Ken's Voyages Around the Sun

Projects Update
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Good progress on most of our home-improvement projects.

Hardwood floor: complete. All baseboard trim complete as well. For that, we borrowed a powered nailgun, and yikes but they're fun to use (especially compared to nailing in those little brads by hand without leaving hammer marks in the wood). Makes me want to go around replacing all the trim in the house. Surprisingly, they use chemical explosive cartridges to drive the nails in, so they leave a bit of odor in the air (like an old cap gun). I had assumed they operated only mechanically.

Tile entryway: tiles laid, still not sure whether the bonding agent has set. Will give it a few more days to dry, then apply the grout. Very strange that it's taking so long in this environment.

Dishwasher: delivered and installed. Works nice, very quiet. A bit more expensive than anticipated because modern building codes require something called an air gap (to prevent backflow and engine burnout), so that had to be installed as well, and it took the place of our sink dishsoap dispenser, which made us a little sad.

Media room carpet: ordered. Installation to be arranged, once the carpet arrives from the factory. Anticipating this will happen in late October.

Wall oven: arrived Monday. Saved a decent chunk of change by ordering it online, however it turns out that we think it best to have an electrician hook it up, and that's going to cost a couple hundred bucks more because, again, modern codes require a junction box that our house lacks. Oh well, at least it will be done right. Yesterday we built the support for it (we took out a double oven so this new single once requires runners on the side of the empty space where the other one was).

Kitchen tile floor: waiting for wall oven installation so not applying undue pressure on new tiles during that process. May lay backer board today, but that might lead to too much dirt tracking in the rest of the house. Will probably lay tile right before heading east, so that it has a long time to set while we're gone, and prove minimally disruptive to kitchen use.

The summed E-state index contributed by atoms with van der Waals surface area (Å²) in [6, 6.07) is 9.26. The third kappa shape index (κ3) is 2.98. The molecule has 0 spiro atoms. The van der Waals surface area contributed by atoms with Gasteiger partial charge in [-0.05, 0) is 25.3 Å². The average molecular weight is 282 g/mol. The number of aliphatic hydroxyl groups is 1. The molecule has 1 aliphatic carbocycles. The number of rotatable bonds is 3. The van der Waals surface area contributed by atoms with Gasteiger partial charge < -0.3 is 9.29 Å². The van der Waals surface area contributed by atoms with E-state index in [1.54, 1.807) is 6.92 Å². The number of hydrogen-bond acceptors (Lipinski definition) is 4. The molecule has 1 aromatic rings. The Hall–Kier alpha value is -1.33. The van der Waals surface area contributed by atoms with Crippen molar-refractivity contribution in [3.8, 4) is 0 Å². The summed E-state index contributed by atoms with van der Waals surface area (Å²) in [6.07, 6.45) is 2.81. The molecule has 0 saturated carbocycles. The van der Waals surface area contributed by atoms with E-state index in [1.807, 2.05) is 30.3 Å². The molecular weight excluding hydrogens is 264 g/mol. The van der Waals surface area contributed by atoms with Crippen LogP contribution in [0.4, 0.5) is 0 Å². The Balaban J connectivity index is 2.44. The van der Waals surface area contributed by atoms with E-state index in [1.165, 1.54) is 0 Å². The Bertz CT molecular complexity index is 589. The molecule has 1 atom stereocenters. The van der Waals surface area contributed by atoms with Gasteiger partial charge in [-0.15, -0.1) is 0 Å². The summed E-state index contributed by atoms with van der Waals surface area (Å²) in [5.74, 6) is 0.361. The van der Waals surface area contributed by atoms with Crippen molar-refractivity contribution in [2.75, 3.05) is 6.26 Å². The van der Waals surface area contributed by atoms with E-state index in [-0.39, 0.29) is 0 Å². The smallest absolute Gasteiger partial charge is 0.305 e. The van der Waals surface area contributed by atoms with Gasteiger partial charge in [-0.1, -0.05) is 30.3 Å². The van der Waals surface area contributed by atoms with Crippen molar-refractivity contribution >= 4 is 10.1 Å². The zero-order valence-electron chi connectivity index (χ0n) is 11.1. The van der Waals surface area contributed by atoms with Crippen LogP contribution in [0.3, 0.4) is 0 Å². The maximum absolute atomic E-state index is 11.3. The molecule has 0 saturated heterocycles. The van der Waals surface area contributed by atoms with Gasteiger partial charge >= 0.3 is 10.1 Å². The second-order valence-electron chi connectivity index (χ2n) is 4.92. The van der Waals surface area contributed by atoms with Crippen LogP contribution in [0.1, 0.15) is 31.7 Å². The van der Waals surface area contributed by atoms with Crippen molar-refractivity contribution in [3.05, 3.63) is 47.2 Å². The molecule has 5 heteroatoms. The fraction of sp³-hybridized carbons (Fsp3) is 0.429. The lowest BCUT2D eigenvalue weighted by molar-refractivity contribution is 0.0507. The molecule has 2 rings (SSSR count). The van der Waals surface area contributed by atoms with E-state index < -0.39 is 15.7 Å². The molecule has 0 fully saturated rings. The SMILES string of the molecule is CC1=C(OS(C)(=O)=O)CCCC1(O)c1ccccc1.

Yard wall part 1: decided not to apply stained glass, but instead simply paint the top stucco layer using stencils. This will look more like a frieze (and require a lot less work), which was my first choice. We changed our mind when we discovered they make exterior paints for stucco. The biggest problem in this respect is that the stucco has to cure for a month, so we'll have an unpainted wall for a while, but it still should look a heckuva lot better than the plain cinder blocks we have now.

Yard wall part 2: we started applying the base coat of stucco yesterday, after painting on a bonding chemical to make it stick to the wall better. Unfortunately, we apparently underordered the raw stucco. By a lot. We thought we'd need eight bags for the entire yard wall, but we've used almost that many just on the west wall. At this point we've got to decide whether to have Lowe's deliver more (and thus wait for that), or get some fifteen additional 80-pound bags home in our car.

Waiting means not getting the walls done during my leave. Hauling home that much weight means a lot of hard-on-the-back manual labor, and multiple trips to the store. But at least we'd have it. Not sure where our calculations went wrong.

At least we'll get our money's worth from the powered cement mixer we bought for this project. Having to mix all that stucco by hand would NOT be fun. Hey, had to buy at least one new power tool for all this work, right?

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